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CAPE FEAR MEMORIAL BRIDGE: Updates, resources, and context

In 2022, Ukraine was a rallying cry in the State of the Union. In 2023, not so much

Ukrainian Ambassador Oksana Markarova (C) acknowledges applause during President Biden's 2023 State of the Union address.
Win McNamee
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Getty Images
Ukrainian Ambassador Oksana Markarova (C) acknowledges applause during President Biden's 2023 State of the Union address.

In his State of the Union speech a year ago, President Biden launched almost immediately into a scathing critique of Russian President Vladimir Putin's "menacing ways" for invading Ukraine.

But this year, it took more than an hour before Biden talked about the war, calling the Russian invasion "a test for America."

A year into the conflict in Ukraine, both Biden's message and the reception it gets in Congress has changed, reflecting domestic politics and the drawn-out nature of the conflict itself.

Biden's speech was far more about his priorities at home in what many believe was a speech laying the ground for a second run for the White House.

Last year, Ukraine support was on full display

A few members of Congress wore blue and yellow ribbons on their lapels this year. But a year ago, the House chamber was awash in the colors of Ukraine's flag as lawmakers gave multiple vigorous and bipartisan standing ovations for Biden's message on the war.

It had been only six days since Russia invaded Ukraine when Biden made his way to Capitol Hill for the speech, castigating Putin at length. "He badly miscalculated," Biden said. "He thought he could roll into Ukraine and the world would roll over. Instead, he met a wall of strength he never imagined."

This year, Biden spent less than two minutes discussing the war. He received bipartisan applause when he asked whether Americans would "stand for the defense of democracy" — but not all members stood.

Biden's message on Ukraine has also changed from a year ago

Last year, Biden mainly spoke about how the United States would cut Russia off from the international financial system with crippling sanctions.

"Tonight, I say to the Russian oligarchs and the corrupt leaders who've bilked billions of dollars off this violent regime: no more," Biden said a year ago.

This year he didn't talk about sanctions — measures that have crimped the Russian economy but failed to stop the war.

The U.S. emphasis has turned to supplying Ukraine with military and economic aid, support that has so far topped $110 billion. Biden did not specifically talk about the aid — other than one brief allusion

"Ambassador, America is united in our support for your country," Biden said, when recognizing Ukraine's ambassador Oksana Markarova — who was a special guest for both speeches.

"We will stand with you as long as it takes."

Last year, House Republicans applauded President Biden's message on Ukraine and many wore the colors of the country's flag in a sign of support.
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Getty Images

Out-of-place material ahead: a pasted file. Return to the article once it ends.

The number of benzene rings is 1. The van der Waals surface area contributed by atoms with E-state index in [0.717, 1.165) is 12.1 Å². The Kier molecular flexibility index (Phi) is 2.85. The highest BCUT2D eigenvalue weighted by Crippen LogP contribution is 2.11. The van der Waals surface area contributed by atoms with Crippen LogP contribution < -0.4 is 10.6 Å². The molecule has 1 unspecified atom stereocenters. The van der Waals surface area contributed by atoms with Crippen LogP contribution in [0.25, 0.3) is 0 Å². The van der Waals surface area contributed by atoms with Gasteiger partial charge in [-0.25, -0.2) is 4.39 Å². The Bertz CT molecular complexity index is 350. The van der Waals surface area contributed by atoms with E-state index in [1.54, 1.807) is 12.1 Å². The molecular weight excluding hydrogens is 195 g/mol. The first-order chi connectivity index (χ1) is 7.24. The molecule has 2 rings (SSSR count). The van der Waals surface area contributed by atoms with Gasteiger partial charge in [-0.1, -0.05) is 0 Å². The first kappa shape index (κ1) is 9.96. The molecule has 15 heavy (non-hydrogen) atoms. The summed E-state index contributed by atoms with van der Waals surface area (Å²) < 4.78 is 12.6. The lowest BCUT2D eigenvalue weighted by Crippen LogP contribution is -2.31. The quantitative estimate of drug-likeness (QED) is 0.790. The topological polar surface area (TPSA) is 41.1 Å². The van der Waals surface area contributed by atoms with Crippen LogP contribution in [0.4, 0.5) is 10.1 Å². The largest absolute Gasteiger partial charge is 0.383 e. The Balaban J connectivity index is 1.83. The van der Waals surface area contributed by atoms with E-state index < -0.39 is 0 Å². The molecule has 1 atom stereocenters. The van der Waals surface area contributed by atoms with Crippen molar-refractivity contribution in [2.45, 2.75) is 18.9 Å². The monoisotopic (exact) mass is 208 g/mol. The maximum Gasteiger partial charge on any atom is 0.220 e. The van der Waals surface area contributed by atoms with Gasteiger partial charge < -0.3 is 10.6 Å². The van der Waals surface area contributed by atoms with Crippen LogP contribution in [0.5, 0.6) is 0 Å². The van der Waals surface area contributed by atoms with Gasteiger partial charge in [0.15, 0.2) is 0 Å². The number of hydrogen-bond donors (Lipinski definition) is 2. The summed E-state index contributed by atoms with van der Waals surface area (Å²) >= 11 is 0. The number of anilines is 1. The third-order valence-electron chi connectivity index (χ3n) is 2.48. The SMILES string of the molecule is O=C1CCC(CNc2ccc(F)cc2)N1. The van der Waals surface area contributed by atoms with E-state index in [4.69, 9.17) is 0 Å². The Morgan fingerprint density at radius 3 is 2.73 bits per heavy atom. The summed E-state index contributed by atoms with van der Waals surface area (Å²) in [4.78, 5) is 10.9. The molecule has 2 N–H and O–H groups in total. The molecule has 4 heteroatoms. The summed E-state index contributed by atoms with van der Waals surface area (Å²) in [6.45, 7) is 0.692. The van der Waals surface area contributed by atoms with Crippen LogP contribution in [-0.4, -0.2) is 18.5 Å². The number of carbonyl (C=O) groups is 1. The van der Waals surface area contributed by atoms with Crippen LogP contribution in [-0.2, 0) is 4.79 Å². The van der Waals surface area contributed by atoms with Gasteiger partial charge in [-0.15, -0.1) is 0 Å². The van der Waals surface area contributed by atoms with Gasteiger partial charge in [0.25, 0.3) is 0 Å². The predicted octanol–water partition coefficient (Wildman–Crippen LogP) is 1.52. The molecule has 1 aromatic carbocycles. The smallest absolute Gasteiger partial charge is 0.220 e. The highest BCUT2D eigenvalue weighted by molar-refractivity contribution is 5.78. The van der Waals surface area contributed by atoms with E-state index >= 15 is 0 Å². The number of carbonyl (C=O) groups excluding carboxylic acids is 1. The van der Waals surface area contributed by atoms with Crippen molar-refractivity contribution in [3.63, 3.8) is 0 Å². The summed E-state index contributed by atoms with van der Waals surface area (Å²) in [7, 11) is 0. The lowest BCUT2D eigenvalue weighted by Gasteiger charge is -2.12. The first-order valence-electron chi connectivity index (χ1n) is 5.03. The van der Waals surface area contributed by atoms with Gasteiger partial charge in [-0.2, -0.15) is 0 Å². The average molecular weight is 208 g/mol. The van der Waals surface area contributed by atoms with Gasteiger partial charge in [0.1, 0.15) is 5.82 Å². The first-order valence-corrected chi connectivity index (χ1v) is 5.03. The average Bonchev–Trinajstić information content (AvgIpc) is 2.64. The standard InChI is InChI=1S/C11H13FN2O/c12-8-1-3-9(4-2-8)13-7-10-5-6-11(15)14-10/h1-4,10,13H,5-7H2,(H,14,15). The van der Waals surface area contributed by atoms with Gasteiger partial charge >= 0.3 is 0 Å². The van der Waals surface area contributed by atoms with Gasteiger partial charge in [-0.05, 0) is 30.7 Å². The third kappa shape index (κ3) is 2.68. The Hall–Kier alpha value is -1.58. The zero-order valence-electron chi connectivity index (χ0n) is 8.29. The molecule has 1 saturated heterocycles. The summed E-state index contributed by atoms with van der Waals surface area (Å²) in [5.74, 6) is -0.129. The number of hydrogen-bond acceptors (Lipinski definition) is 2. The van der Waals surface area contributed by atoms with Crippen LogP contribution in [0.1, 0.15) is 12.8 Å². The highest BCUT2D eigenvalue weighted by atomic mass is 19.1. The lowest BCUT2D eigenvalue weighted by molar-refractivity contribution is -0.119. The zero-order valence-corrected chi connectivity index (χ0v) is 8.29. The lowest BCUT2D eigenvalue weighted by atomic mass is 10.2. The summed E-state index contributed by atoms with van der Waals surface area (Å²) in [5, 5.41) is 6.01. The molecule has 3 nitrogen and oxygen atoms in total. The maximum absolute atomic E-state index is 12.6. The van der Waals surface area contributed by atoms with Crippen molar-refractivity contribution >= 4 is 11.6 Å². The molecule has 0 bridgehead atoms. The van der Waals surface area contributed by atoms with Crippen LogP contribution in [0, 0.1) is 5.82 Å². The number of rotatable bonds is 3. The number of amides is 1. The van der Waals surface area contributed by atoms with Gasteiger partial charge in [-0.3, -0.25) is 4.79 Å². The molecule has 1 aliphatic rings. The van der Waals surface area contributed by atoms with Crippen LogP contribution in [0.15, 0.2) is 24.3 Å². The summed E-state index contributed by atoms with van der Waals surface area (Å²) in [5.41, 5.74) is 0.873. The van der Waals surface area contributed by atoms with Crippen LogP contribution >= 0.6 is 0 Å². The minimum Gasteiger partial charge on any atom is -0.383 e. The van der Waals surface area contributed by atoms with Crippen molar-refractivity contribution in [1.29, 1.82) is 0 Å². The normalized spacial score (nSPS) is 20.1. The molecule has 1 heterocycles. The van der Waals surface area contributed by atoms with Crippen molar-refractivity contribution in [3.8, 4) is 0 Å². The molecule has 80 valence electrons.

Last year, House Republicans applauded President Biden's message on Ukraine and many wore the colors of the country's flag in a sign of support.

Americans still support Ukraine, but some aren't happy about how much aid is going there

While Americans were very united about giving aid to Ukraine a year ago, that support has declined.

A Pew Research Center survey conducted last month showed that about a quarter of Americans say the United States is giving too much aid to Ukraine, up significantly from a year ago. The shift has occurred mostly among Republicans.

In December, a poll from the Chicago Council on Global Affairs found 40% of respondents said the United States should "maintain its current level of support for Ukraine indefinitely." But Americans are divided on whether the United States should support Ukraine for "as long as it takes," with support dropping 10 percentage points since the summer.

Republican strategist Ryan Williams said this sentiment has given pause to some Republicans from conservative districts who had supported the war, but are now worried about wider public support among their constituencies.

"It is having an impact with the base. And if that continues to grow, that's going to potentially be a primary issue for Republicans," Williams said. "The key is to make sure that that it doesn't become a big issue with Republicans, a litmus test issue, if you will, that could endanger incumbents who could face conservative primary challengers that may have a difference of opinion."

Copyright 2023 NPR. To see more, visit https://www.npr.org.

During his 2022 speech, President Biden received full-throated bipartisan support for his calls to back Ukraine and isolate Russia.
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During his 2022 speech, President Biden received full-throated bipartisan support for his calls to back Ukraine and isolate Russia.

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Franco Ordoñez is a White House Correspondent for NPR's Washington Desk. Before he came to NPR in 2019, Ordoñez covered the White House for McClatchy. He has also written about diplomatic affairs, foreign policy and immigration, and has been a correspondent in Cuba, Colombia, Mexico and Haiti.